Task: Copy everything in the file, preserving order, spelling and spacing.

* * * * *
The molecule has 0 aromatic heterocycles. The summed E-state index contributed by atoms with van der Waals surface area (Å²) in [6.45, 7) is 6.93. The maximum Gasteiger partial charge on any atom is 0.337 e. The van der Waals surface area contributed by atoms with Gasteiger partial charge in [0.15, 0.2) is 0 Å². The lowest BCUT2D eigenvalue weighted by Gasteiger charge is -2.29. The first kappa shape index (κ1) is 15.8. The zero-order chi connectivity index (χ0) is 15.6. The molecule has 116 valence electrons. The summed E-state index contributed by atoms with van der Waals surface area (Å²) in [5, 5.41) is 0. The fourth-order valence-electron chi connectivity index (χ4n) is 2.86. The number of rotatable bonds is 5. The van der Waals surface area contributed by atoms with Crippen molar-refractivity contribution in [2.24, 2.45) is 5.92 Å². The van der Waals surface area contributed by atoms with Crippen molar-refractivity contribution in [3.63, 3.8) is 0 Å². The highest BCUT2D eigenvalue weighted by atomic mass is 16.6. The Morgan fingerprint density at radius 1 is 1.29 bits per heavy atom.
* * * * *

The molecule has 0 aromatic heterocycles. The summed E-state index contributed by atoms with van der Waals surface area (Å²) in [6.45, 7) is 6.93. The maximum Gasteiger partial charge on any atom is 0.337 e. The van der Waals surface area contributed by atoms with Gasteiger partial charge in [0.15, 0.2) is 0 Å². The lowest BCUT2D eigenvalue weighted by Gasteiger charge is -2.29. The first kappa shape index (κ1) is 15.8. The zero-order chi connectivity index (χ0) is 15.6. The molecule has 116 valence electrons. The summed E-state index contributed by atoms with van der Waals surface area (Å²) in [5, 5.41) is 0. The fourth-order valence-electron chi connectivity index (χ4n) is 2.86. The number of rotatable bonds is 5. The van der Waals surface area contributed by atoms with Crippen molar-refractivity contribution in [2.24, 2.45) is 5.92 Å². The van der Waals surface area contributed by atoms with Crippen molar-refractivity contribution in [3.63, 3.8) is 0 Å². The highest BCUT2D eigenvalue weighted by atomic mass is 16.6. The Morgan fingerprint density at radius 1 is 1.29 bits per heavy atom.